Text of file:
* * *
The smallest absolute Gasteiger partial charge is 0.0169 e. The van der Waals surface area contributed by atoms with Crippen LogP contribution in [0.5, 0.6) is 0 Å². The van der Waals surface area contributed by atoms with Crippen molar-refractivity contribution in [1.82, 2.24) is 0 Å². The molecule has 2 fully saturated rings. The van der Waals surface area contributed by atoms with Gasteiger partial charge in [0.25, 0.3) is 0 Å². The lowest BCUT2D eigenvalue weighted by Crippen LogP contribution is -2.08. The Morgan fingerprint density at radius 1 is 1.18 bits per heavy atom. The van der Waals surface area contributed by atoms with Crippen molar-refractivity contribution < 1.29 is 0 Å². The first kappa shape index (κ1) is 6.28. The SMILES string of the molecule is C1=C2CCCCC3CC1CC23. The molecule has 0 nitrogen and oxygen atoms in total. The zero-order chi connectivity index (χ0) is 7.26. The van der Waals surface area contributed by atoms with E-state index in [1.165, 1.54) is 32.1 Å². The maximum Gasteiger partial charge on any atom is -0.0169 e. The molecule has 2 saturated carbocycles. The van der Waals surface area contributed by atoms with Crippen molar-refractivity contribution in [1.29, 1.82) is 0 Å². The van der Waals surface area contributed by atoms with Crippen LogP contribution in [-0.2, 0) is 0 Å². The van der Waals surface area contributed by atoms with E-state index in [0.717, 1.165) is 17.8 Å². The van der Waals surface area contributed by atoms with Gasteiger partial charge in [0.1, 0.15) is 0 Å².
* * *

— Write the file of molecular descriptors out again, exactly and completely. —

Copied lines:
The smallest absolute Gasteiger partial charge is 0.0169 e. The van der Waals surface area contributed by atoms with Crippen LogP contribution in [0.5, 0.6) is 0 Å². The van der Waals surface area contributed by atoms with Crippen molar-refractivity contribution in [1.82, 2.24) is 0 Å². The molecule has 2 fully saturated rings. The van der Waals surface area contributed by atoms with Gasteiger partial charge in [0.25, 0.3) is 0 Å². The lowest BCUT2D eigenvalue weighted by Crippen LogP contribution is -2.08. The Morgan fingerprint density at radius 1 is 1.18 bits per heavy atom. The van der Waals surface area contributed by atoms with Crippen molar-refractivity contribution < 1.29 is 0 Å². The first kappa shape index (κ1) is 6.28. The SMILES string of the molecule is C1=C2CCCCC3CC1CC23. The molecule has 0 nitrogen and oxygen atoms in total. The zero-order chi connectivity index (χ0) is 7.26. The van der Waals surface area contributed by atoms with E-state index in [1.165, 1.54) is 32.1 Å². The maximum Gasteiger partial charge on any atom is -0.0169 e. The molecule has 2 saturated carbocycles. The van der Waals surface area contributed by atoms with Crippen molar-refractivity contribution in [1.29, 1.82) is 0 Å². The van der Waals surface area contributed by atoms with Crippen LogP contribution in [-0.2, 0) is 0 Å². The van der Waals surface area contributed by atoms with E-state index in [0.717, 1.165) is 17.8 Å². The van der Waals surface area contributed by atoms with Gasteiger partial charge in [0.1, 0.15) is 0 Å².